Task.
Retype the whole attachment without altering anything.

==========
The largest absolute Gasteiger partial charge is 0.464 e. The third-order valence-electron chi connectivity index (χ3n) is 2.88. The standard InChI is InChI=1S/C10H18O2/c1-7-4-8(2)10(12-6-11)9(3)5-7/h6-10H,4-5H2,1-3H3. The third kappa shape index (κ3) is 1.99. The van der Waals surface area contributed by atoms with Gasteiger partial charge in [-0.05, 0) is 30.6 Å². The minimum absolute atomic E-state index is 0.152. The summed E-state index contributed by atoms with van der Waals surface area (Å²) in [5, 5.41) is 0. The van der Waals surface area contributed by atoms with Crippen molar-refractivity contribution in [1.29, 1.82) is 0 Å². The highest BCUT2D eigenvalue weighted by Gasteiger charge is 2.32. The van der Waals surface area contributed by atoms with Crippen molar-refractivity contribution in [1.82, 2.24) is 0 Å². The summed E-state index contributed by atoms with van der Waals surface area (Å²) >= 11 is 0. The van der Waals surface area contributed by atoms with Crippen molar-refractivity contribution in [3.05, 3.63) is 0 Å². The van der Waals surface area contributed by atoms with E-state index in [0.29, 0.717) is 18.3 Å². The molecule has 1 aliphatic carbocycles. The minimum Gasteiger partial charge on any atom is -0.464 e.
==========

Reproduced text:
The largest absolute Gasteiger partial charge is 0.464 e. The third-order valence-electron chi connectivity index (χ3n) is 2.88. The standard InChI is InChI=1S/C10H18O2/c1-7-4-8(2)10(12-6-11)9(3)5-7/h6-10H,4-5H2,1-3H3. The third kappa shape index (κ3) is 1.99. The van der Waals surface area contributed by atoms with Gasteiger partial charge in [-0.05, 0) is 30.6 Å². The minimum absolute atomic E-state index is 0.152. The summed E-state index contributed by atoms with van der Waals surface area (Å²) in [5, 5.41) is 0. The van der Waals surface area contributed by atoms with Crippen molar-refractivity contribution in [1.29, 1.82) is 0 Å². The highest BCUT2D eigenvalue weighted by Gasteiger charge is 2.32. The van der Waals surface area contributed by atoms with Crippen molar-refractivity contribution in [1.82, 2.24) is 0 Å². The summed E-state index contributed by atoms with van der Waals surface area (Å²) >= 11 is 0. The van der Waals surface area contributed by atoms with Crippen molar-refractivity contribution in [3.05, 3.63) is 0 Å². The van der Waals surface area contributed by atoms with E-state index in [0.29, 0.717) is 18.3 Å². The molecule has 1 aliphatic carbocycles. The minimum Gasteiger partial charge on any atom is -0.464 e.